Spring 2013 Insights—Director’s Note
War has played a central part in American history, but has especially been part of our culture for the past decade. War is many things, not the least of all a legal matter. This issue of Insights will explore the relationship between law and war.
This issue opens with an article from Mary Dudziak (Emory University School of Law), which explores the concept of “wartime” and its implications for law and national security. In a second article, Ganesh Sitaraman (Vanderbilt University Law School) discusses the counterinsurgency strategies that have become common references in today’s newsmedia, and how they are connected to the rule of law. Then, in “Verdict of Battle,” James Q. Whitman (Yale Law School) clearly and thoughtfully outlines how battlefields have changed from discrete spaces with clear winners to seemingly boundless spaces without any victory. He reflects on the increasing role of international humanitarian law in this shift. Each feature article also includes Learning Gateways, offering useful, strategies to help connect this to your classroom.
In addition, Teaching Legal Docs takes a look at peace treaties, which often formally end wars; while Perspectives features experts who build on the arguments about the legal distinction between wartime and peacetime. The Law Review department features an article from Jonathan Hafetz (Seton Hall University School of Law), who outlines the complexities of holding corporations legally responsible for human rights violations of their contractors. Rounding out the issue, we Profile the Korematsu Institute for Civil Rights and Education with a special extended interview with Karen Korematsu.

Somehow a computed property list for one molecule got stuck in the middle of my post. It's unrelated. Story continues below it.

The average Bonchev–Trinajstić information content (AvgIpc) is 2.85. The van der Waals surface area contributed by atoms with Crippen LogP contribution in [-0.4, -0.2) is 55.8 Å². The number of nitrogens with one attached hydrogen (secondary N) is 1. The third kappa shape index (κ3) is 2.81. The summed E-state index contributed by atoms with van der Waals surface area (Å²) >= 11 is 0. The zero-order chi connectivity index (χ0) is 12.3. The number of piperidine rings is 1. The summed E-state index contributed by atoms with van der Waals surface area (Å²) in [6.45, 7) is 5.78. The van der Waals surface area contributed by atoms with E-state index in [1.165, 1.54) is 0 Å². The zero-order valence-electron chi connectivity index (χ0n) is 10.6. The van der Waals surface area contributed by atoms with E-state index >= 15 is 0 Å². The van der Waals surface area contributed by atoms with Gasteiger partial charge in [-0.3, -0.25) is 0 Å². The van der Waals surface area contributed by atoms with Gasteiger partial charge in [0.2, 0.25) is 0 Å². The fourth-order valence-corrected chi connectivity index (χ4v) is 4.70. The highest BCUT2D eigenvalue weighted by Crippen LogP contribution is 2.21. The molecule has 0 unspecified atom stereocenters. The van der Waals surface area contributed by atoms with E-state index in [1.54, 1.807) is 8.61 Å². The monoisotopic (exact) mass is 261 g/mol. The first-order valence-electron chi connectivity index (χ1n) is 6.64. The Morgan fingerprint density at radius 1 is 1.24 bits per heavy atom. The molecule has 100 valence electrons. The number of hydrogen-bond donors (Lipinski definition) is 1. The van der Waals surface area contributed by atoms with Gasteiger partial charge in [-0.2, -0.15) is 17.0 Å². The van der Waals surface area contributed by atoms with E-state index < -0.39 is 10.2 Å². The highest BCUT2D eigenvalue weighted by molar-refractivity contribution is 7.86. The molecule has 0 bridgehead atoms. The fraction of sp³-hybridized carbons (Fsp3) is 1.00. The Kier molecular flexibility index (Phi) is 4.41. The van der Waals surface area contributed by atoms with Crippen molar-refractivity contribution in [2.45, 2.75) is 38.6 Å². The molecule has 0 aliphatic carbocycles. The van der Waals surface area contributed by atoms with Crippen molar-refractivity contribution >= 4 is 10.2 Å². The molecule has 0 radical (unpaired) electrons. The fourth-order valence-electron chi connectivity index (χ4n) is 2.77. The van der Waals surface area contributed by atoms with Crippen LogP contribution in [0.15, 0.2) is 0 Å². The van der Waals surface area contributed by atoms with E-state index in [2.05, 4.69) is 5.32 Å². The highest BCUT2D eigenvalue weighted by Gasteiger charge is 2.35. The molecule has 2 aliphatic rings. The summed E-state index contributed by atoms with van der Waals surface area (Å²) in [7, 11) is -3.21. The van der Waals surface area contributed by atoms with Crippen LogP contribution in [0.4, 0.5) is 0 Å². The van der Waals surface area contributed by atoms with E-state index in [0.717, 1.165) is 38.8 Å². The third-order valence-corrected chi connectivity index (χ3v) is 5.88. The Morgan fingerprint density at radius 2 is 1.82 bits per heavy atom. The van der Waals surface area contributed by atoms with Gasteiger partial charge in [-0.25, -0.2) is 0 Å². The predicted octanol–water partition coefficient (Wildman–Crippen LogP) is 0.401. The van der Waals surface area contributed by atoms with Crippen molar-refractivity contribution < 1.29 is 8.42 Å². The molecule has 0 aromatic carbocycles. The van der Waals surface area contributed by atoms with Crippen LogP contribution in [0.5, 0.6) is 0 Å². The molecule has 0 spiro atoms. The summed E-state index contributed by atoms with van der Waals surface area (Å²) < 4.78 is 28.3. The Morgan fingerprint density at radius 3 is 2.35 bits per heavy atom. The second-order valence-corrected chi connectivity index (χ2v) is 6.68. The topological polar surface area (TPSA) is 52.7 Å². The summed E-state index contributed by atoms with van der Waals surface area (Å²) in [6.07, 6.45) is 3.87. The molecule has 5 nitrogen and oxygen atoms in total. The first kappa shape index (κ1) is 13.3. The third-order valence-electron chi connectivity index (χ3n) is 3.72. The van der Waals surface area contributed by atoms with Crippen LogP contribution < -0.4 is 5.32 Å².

Remember that the magazine doesn’t stop with these pages. Check out the rich roundup of resources online at www.insightsmagazine.org. The website offers teachers additional instructional supports, including articles, lessons, and primary sources, and opportunities for continued discussion.
We continue to benefit from your feedback and ideas of the magazine, so keep them coming to our editor or me. Let us know about topics that you would like to see us tackle in future issues, and innovative classroom strategies that you have initiated to bring content alive for your students.